Life can come at us fast, as an iconic movie once taught. The consequences can be that decisions that made sense at the time they were made, become outdated. When those decisions involve agreements like those involving child support, getting the changes you need involves following a painstaking legal process. A reliable attorney from The Law Offices of James-Phillip V.M. Anderson can advise clients on how to win a child support modification case.
Reasons for Requesting a Child Support Modification
The guidelines issued by the state of California recognize the reality that life does change. But how these guidelines work in real life will always come down to the unique circumstances involved with each couple. Here are some examples of reasons that will (or won’t) be considered sufficient for the court to issue a modification order…
A Change in Job Status
One of the premises in the original support agreement is that children have the right to share in the lifestyle of their parents. The parent who is a CEO making $600,000 a year will have a higher support payment than the parent who earns a middle-class salary. But what happens if the CEO is laid off? An unfortunate reality is that children do share in the burdens that come when a parent loses a job.
When a modification order is requested, a judge will consider how long the parent is expected to be out of work, and whether they are likely to land a job that pays a comparable income. In our hypothetical example, the laid-off CEO might well find a new, and pretty good job, in fairly short order. But will they still be earning C-level money? That’s a different question. How that question is answered will go a long way in deciding if a judge signs off on the modification request, and what the revised payments will be.
Now, let’s consider a scenario where the CEO voluntarily gives up their position and takes a lower-paying job. How will the judge respond to the modification request?
As an experienced law office, we know that you never say never. But we can say that a judge is much more likely to cast a skeptical eye on modifying child support in these circumstances. Parents are certainly entitled to make career changes. Those reasons may well be good ones—it might be less stress, to work for a worthy cause, or even to spend more time with the very children whose support is under review. But it is presumed that the paying parent—not the recipient parent, and certainly not the child—will bear the costs of that life decision.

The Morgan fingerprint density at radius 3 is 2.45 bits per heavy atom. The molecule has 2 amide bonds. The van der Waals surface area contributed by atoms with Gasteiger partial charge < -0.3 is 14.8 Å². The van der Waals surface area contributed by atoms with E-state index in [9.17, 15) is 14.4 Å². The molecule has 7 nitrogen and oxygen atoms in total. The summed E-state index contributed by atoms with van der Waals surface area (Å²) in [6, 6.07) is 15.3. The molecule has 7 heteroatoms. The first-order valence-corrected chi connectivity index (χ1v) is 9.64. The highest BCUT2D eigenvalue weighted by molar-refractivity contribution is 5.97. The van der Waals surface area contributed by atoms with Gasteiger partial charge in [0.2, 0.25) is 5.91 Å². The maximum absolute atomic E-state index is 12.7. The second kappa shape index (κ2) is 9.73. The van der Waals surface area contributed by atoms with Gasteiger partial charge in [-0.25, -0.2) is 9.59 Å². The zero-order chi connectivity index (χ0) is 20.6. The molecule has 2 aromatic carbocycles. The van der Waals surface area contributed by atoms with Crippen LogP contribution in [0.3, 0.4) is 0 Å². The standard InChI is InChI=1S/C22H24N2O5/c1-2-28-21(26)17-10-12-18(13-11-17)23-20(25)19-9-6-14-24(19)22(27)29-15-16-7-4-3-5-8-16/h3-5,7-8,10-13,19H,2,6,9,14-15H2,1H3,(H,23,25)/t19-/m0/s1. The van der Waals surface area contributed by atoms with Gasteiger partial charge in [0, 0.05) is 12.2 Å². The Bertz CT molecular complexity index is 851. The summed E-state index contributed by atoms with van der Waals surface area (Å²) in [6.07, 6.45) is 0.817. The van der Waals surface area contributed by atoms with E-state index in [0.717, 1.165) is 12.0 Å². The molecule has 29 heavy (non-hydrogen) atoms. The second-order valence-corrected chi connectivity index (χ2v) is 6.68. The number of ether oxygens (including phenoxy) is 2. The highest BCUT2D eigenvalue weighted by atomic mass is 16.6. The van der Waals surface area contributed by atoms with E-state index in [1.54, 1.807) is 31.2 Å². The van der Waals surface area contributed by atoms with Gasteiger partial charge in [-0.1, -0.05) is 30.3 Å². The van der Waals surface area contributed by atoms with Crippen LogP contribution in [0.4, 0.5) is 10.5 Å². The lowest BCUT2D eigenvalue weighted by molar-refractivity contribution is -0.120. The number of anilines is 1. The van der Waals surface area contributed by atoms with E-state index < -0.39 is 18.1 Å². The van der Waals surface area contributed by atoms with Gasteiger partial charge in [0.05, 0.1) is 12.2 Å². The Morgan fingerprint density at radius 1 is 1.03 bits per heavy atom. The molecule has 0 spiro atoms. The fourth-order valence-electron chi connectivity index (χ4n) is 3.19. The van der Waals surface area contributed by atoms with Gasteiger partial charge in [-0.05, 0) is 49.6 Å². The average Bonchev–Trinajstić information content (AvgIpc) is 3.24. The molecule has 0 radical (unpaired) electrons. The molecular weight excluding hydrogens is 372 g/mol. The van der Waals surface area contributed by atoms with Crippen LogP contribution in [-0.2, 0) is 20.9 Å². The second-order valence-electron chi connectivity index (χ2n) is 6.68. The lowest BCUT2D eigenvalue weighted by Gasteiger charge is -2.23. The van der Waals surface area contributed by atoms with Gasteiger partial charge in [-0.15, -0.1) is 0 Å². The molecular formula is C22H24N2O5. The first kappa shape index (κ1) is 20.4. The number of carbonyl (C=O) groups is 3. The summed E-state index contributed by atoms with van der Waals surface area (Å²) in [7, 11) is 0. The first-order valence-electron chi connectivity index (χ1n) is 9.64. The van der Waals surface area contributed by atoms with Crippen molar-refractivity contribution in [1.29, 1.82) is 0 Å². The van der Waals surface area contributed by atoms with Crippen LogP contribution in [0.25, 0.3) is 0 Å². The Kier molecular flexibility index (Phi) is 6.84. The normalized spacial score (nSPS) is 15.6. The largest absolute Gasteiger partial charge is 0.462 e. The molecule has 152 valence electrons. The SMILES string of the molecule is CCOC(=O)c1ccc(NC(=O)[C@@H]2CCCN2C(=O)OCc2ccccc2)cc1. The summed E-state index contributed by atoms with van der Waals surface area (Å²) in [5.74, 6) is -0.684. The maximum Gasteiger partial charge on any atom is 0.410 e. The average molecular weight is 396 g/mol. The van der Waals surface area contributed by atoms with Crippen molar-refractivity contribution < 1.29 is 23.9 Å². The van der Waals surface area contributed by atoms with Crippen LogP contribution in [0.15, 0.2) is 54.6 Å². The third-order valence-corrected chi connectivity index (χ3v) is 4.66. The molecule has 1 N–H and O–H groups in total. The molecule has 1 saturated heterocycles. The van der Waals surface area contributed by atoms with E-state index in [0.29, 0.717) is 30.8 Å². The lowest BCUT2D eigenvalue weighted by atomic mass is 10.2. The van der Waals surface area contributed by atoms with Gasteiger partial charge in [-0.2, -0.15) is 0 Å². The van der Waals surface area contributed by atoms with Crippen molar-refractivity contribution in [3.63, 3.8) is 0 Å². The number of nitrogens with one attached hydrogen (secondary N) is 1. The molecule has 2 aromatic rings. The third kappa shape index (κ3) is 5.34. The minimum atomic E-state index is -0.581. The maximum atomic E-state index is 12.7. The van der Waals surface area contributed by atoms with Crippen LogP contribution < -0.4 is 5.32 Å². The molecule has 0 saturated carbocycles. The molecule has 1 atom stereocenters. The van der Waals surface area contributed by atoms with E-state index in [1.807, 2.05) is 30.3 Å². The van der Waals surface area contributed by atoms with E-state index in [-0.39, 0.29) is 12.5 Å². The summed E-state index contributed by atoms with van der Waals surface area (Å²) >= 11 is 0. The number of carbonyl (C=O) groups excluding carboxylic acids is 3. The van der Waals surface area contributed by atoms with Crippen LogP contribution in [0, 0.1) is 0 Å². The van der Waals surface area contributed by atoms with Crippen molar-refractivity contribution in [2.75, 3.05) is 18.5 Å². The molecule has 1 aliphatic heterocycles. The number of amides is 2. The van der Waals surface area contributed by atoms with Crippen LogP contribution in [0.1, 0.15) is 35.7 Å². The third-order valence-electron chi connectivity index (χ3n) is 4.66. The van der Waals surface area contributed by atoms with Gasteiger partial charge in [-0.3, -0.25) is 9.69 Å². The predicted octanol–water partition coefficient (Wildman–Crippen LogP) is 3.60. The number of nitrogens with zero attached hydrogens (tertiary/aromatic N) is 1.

More Children Arrive
Perhaps the parent paying child support has remarried and inherited children from their new spouse. Or perhaps they have more biological children in a new relationship or marriage. Either way, responsibilities for more children are a valid reason to request child support modification.
Increased Tuition Costs
This comes from the perspective of the recipient parent, who may want a modification that will increase the support payments to allow for tuition costs. Whether this is possible will depend on quite a few variables...
- The state of California only requires support payments up until the child’s 18th birthday, so this timeline would presumably exclude college tuition. Unless the costs of college were explicitly spelled out in the original settlement, the paying parent will not be mandated to bring forth additional monies.
- So, the presumption is that the higher tuition is for a private high school or grammar school. A judge is likely to consider whether the children of parents who earn similar incomes are going to private schools that call for high tuition—in the case of our hypothetical CEO, that answer is probably yes. For a middle-class family, perhaps not.
- The judge will also likely revisit the terms of the original divorce settlement. If the parents were on board with the idea of higher-cost private education, the terms of financing might have already been factored in. If that’s the case, the judge would be unlikely to order an increase.
What Not to Do in Child Support Modification
One thing parents should not do is to act outside the legal system to change the payments. Even if a paying parent has been laid off and knows they have a strong case for modification, it’s imperative to keep paying at the agreement’s current level. Failing to do so can result in contempt of court charges. This is true even if the recipient spouse is understanding and supportive. The proper course in these situations is to simply keep paying in accord with the terms of the agreement, and let your attorney do the work necessary to get the appropriate modification.
Collaborative & Compassionate Legal Counsel
The Law Offices of James-Phillip V.M. Anderson know very well that life comes at all of us fast. That’s why we respond with good, efficient legal work in meeting the needs of our clients when modifications are called for.
Call today at (916) 282-7737 or contact us online to set up a consultation.